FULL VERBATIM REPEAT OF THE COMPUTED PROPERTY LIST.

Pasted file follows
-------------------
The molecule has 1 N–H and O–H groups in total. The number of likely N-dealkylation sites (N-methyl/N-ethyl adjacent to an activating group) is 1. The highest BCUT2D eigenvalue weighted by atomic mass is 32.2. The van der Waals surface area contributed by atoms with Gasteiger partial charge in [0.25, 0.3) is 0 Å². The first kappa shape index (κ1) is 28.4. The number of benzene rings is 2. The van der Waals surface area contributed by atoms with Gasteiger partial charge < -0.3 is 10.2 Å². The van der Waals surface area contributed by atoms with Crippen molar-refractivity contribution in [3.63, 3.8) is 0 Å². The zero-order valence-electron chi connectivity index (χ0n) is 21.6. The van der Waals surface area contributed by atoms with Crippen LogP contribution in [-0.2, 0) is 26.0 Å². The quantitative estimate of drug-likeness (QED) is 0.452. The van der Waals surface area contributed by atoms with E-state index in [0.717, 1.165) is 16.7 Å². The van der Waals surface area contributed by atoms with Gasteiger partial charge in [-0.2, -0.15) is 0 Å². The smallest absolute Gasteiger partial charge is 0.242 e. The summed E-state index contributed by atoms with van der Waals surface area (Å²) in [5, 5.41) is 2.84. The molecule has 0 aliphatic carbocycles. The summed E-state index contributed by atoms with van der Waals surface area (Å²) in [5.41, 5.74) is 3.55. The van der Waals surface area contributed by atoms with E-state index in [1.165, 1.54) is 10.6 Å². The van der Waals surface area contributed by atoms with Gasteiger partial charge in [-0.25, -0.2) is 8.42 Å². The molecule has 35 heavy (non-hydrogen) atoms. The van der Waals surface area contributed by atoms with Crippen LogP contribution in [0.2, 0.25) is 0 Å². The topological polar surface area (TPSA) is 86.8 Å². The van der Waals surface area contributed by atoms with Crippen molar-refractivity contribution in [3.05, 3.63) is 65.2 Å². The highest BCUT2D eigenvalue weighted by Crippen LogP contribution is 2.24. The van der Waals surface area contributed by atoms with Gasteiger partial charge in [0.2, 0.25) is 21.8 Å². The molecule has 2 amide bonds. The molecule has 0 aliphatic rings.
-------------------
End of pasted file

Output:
The molecule has 1 N–H and O–H groups in total. The number of likely N-dealkylation sites (N-methyl/N-ethyl adjacent to an activating group) is 1. The highest BCUT2D eigenvalue weighted by atomic mass is 32.2. The van der Waals surface area contributed by atoms with Gasteiger partial charge in [0.25, 0.3) is 0 Å². The first kappa shape index (κ1) is 28.4. The number of benzene rings is 2. The van der Waals surface area contributed by atoms with Gasteiger partial charge < -0.3 is 10.2 Å². The van der Waals surface area contributed by atoms with Crippen molar-refractivity contribution in [3.63, 3.8) is 0 Å². The zero-order valence-electron chi connectivity index (χ0n) is 21.6. The van der Waals surface area contributed by atoms with Crippen LogP contribution in [-0.2, 0) is 26.0 Å². The quantitative estimate of drug-likeness (QED) is 0.452. The van der Waals surface area contributed by atoms with E-state index in [0.717, 1.165) is 16.7 Å². The van der Waals surface area contributed by atoms with Gasteiger partial charge in [-0.2, -0.15) is 0 Å². The smallest absolute Gasteiger partial charge is 0.242 e. The summed E-state index contributed by atoms with van der Waals surface area (Å²) in [5, 5.41) is 2.84. The molecule has 0 aliphatic carbocycles. The summed E-state index contributed by atoms with van der Waals surface area (Å²) in [5.41, 5.74) is 3.55. The van der Waals surface area contributed by atoms with E-state index in [1.165, 1.54) is 10.6 Å². The van der Waals surface area contributed by atoms with Gasteiger partial charge in [-0.25, -0.2) is 8.42 Å². The molecule has 35 heavy (non-hydrogen) atoms. The van der Waals surface area contributed by atoms with Crippen LogP contribution in [0.2, 0.25) is 0 Å². The topological polar surface area (TPSA) is 86.8 Å². The van der Waals surface area contributed by atoms with Crippen molar-refractivity contribution in [3.05, 3.63) is 65.2 Å². The highest BCUT2D eigenvalue weighted by Crippen LogP contribution is 2.24. The van der Waals surface area contributed by atoms with Gasteiger partial charge in [0.2, 0.25) is 21.8 Å². The molecule has 2 amide bonds. The molecule has 0 aliphatic rings.